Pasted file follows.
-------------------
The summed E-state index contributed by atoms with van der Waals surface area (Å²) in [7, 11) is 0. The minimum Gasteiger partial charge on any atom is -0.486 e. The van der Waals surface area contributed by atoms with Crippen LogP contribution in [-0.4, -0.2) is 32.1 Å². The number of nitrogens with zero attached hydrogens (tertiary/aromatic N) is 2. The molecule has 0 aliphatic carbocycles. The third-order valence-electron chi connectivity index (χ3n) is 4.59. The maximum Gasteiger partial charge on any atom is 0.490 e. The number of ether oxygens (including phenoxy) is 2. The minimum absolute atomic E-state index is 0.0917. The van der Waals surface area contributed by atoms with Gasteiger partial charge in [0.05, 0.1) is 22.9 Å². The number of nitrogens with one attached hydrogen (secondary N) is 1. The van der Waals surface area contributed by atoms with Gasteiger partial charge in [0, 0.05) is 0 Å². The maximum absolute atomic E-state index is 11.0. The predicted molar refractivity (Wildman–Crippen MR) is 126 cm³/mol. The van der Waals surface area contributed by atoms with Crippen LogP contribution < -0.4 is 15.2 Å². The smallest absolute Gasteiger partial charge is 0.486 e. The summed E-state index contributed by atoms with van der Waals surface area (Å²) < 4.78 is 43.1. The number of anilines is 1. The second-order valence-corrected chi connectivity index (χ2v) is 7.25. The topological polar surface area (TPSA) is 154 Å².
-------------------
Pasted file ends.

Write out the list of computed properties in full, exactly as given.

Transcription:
The summed E-state index contributed by atoms with van der Waals surface area (Å²) in [7, 11) is 0. The minimum Gasteiger partial charge on any atom is -0.486 e. The van der Waals surface area contributed by atoms with Crippen LogP contribution in [-0.4, -0.2) is 32.1 Å². The number of nitrogens with zero attached hydrogens (tertiary/aromatic N) is 2. The molecule has 0 aliphatic carbocycles. The third-order valence-electron chi connectivity index (χ3n) is 4.59. The maximum Gasteiger partial charge on any atom is 0.490 e. The number of ether oxygens (including phenoxy) is 2. The minimum absolute atomic E-state index is 0.0917. The van der Waals surface area contributed by atoms with Gasteiger partial charge in [0.05, 0.1) is 22.9 Å². The number of nitrogens with one attached hydrogen (secondary N) is 1. The van der Waals surface area contributed by atoms with Gasteiger partial charge in [0, 0.05) is 0 Å². The maximum absolute atomic E-state index is 11.0. The predicted molar refractivity (Wildman–Crippen MR) is 126 cm³/mol. The van der Waals surface area contributed by atoms with Crippen LogP contribution < -0.4 is 15.2 Å². The smallest absolute Gasteiger partial charge is 0.486 e. The summed E-state index contributed by atoms with van der Waals surface area (Å²) < 4.78 is 43.1. The number of anilines is 1. The second-order valence-corrected chi connectivity index (χ2v) is 7.25. The topological polar surface area (TPSA) is 154 Å².